GRAS route will still be popular with hard line taken in NDI draft on synthetic botanicals

By Hank Schultz contact

- Last updated on GMT

© iStock
© iStock

Related tags: Dietary ingredient, Dietary ingredients, Gras, Food and drug administration

The updated New Dietary Ingredients draft guidance, issued yesterday by the Food and Drug Administration, modifies the agency’s stance on the contentious issue of synthetic, nature-identical compounds. But not by much.

Synthetic forms of natural compounds have been on the market for years. First to be developed were synthetic vitamins, and those have long been specifically allowed under federal law. Vanillin has long been offered in synthetic form as a lower cost alternative to ingredients derived from the vanilla bean. Later, chemists started to look at developing synthetic versions of bioactive compounds that have promising health benefits but are present in natural sources such as herbs or other plants in such trace amounts that they most likely could never be commercially viable. This development has been pursued for pure cost reasons as well. Recent examples include DSM’s synthetic resveratrol and astaxanthin and ChromaDex’s pTeroPure synthesized pterostilbene.

Hard line continues

The first version of the NDI draft guidance, issued in 2011, came down hard on the subject of what the agency called synthetic botanicals (a term that has since lost favor within the industry). The agency took a strict, legal reading of the language in DSHEA, and concluded that since the actual compounds in question came from a test tube or petri dish and not from a leaf, stem, fruit or root, they were never part of the plant and therefore do not qualify as dietary ingredients, no matter how similar they might be in chemical structure. At its core, the new guidance​ takes the same stance.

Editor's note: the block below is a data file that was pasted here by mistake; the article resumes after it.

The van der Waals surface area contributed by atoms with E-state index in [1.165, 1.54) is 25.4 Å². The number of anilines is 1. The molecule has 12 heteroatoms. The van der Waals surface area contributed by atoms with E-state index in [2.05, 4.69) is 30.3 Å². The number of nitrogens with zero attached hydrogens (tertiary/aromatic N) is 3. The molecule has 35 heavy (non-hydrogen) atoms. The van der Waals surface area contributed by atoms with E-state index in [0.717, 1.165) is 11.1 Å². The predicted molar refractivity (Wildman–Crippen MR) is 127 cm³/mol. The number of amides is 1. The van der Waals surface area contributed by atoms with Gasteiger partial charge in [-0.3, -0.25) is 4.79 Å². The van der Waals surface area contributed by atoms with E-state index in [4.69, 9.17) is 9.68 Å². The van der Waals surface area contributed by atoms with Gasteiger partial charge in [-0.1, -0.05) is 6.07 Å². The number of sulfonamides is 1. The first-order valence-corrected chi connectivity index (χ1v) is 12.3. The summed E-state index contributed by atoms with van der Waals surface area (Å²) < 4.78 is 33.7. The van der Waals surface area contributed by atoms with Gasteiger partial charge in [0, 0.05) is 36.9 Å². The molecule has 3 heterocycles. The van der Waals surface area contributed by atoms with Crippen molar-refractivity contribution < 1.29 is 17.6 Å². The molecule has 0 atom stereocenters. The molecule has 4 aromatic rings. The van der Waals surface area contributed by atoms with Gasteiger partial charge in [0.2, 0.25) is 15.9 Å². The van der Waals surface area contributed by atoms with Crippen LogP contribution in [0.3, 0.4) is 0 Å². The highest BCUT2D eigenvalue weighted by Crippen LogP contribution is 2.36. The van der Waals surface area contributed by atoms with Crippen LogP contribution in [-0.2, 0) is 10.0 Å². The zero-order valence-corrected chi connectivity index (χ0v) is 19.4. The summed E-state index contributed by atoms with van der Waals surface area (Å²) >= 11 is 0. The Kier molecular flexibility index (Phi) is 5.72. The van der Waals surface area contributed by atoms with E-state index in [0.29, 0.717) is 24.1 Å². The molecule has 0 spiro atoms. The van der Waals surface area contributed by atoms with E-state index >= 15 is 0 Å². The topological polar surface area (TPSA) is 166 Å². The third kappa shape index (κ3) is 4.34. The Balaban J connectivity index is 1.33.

“A substance that has been synthesized in a laboratory or factory has never been part of an herb or other botanical and, therefore, is not a dietary ingredient,” ​the agency wrote.

More qualifying circumstances offered

But the agency provided some wiggle room that it did not in the 2011 version. The new draft guidance says that synthetic versions of natural compounds that have a history of use in the food supply could qualify as dietary ingredients.  Two examples given in the guidance are vanillin and cinnamic acid. The agency also said that metabolites of dietary ingredients can be chemically synthesized and still be considered dietary ingredients so long as the starting material was a dietary ingredient.

“A metabolite may be synthetically produced, provided that the starting material is a dietary ingredient and the production process mimics the metabolic process in the body following ingestion,”​ the guidance reads.

Flanking march via GRAS

The new draft guidance does still proffer the same pressure release valve that the 2011 version did, that being the exemption for GRAS ingredients. If the ingredient has been judged to be GRAS (whether via self-affirmation or via a no objection letter from FDA) it is not subject to the NDI filing requirement. It’s a window of opportunity big enough to drive a bus through, and many companies have merrily taken that route. Both DSM and ChromaDex have self-affirmed GRAS status on their synthetic ingredients, DSM with ResVida (its synthetic resveratrol) and ChromaDex with pTeroPure. It has become a way for ingredient suppliers to make something of a flanking maneuver around the agency’s entrenched position on synthetic ingredients.

And it’s one that doesn’t make perfect sense, said Michael McGuffin, president of the American Herbal Products Association.  McGuffin emphasized that there has been significant progress in the latest draft; in particular he was pleased to see changes that removed the potential burden on a company marketing a new product with something that clearly was in the market pre-DSHEA, (camomile, for instance) to prove that it was in fact an Old Dietary Ingredient. He also lauded the inclusion of the concept of Master Files for ingredient submissions, something which could both smooth the process of new submissions and protect the intellectual property of those companies that have already submitted.

But on the subject of nature-identical compounds, McGuffin said that the agency’s continuing intransigence on the subject will continue to push companies toward the self-affirmed GRAS route. And that’s not necessarily a step forward for consumer safety, he said.